Justin Delgado is husband to Kacie Doyle-Delgado, diagnosed at age 11. After more than a decade together, he considers himself to be an expert carb counter and Dexcom inserter. He graduated with his Master of Science in Finance from the University of Utah in 2013 and has been working in commercial banking since then. He attended his first Friends for Life conference in 2015 and is looking forward to volunteering with the teens.
January 23, 2001
Question from Pine Plains, New York, USA:
A few months ago, I found out my black lab has diabetes, and I now have a lot of trouble regulating his insulin. In the fall he got cataracts and went blind. He had eye surgery about three weeks ago to get his sight back, which was successful. On the first attempt at eye surgery his blood sugar went down to 40 mg/dl [2.2 mmol/L], so they had to push glucose. We had to give him Karo syrup several times in small amounts of food to get it up before bedtime. Now, we have a problem regulating the dose to keep him at one level. It can jump from 100 to 600 mg/dl [5.6 to 33.3mmol/L] then down to the negative on the dip strips. I am working with my vet and pharmacist to regulate it. What should I do? Any suggestions?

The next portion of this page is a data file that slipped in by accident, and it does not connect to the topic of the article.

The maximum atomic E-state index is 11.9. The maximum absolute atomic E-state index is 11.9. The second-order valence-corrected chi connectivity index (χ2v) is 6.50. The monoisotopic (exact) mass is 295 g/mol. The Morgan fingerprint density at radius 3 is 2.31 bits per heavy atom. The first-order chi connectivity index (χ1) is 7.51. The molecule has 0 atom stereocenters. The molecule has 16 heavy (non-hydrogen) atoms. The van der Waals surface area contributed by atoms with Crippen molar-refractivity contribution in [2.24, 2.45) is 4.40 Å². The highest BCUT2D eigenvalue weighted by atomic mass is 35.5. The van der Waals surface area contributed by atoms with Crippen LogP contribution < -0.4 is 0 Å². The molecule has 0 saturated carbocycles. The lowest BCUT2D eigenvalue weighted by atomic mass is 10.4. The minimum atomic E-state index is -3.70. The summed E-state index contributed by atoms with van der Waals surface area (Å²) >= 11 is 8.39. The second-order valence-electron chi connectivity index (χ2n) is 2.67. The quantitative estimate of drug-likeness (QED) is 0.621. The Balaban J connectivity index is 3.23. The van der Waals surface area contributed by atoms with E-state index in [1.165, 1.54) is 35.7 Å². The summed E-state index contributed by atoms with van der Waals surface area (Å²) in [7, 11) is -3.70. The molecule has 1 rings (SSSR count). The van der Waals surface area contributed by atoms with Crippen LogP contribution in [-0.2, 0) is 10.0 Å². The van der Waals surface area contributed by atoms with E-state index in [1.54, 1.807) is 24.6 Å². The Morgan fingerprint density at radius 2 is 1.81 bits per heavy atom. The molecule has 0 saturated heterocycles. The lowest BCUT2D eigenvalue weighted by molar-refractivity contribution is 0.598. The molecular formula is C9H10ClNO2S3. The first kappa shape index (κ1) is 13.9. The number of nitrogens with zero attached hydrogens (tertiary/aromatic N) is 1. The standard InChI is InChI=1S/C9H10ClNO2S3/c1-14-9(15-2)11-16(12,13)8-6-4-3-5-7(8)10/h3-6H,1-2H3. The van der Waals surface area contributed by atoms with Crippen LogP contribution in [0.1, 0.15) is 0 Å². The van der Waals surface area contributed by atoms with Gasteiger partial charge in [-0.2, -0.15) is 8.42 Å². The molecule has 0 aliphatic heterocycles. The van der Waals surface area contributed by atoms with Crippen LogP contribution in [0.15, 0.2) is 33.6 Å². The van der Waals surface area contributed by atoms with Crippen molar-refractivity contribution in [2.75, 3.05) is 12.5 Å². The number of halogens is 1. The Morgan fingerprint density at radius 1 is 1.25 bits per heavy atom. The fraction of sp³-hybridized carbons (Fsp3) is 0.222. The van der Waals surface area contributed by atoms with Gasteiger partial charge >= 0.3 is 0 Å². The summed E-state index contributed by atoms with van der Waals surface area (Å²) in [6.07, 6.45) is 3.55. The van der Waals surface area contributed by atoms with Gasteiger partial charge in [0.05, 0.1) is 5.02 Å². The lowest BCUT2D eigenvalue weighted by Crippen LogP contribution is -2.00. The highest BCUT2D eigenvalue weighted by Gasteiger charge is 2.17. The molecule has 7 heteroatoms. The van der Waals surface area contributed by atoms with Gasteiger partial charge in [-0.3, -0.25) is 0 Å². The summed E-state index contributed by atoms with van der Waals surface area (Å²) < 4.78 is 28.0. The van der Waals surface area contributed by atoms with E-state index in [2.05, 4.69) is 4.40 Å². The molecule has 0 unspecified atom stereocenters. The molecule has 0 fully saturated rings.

It is my understanding that your dog is only a few weeks out from his surgery. He is probably still stressed from that experience and the recovery. Stress will certainly cause wide blood glucose swings. Of course, 600 mg/dl [33.3mmol/L] is way too high. I am not suggesting that you ignore your dog, but if he looks and acts well, perhaps you should consider testing him less often. You may be stressing him with the frequent testing and are certainly stressing yourself.
Make sure your dog’s environment is as much like the pre-surgery environment as possible. Make sure he is eating the same way. Watch him for signs of hypoglycemia (low blood sugar) that is much more dangerous to your dog in the short-term. You will want better control of his glucose levels in the short term, but consider using some of the infrequent blood tests like hemoglobin A1c to check his overall glucose control. Try to relax. I know this is hard when your loved one is ill.
Additional comments from Craig Broadhurst:
I have such compassion for you. My cat also developed diabetes, and I felt that I could certainly control her blood sugars after working for 10 years in diabetes management. However, animals are much more difficult than people! They cannot tell you if they feel strange, or if they are dizzy or hungry. I had a fabulous vet, and, despite my own best efforts, my dear cat had soaring highs and devastating lows (yes, Karo syrup is still in my cupboard). Unfortunately, a year later, my cat went into multisystem failure and died. I hate to sound discouraging, but it was the most humbling experience of my life.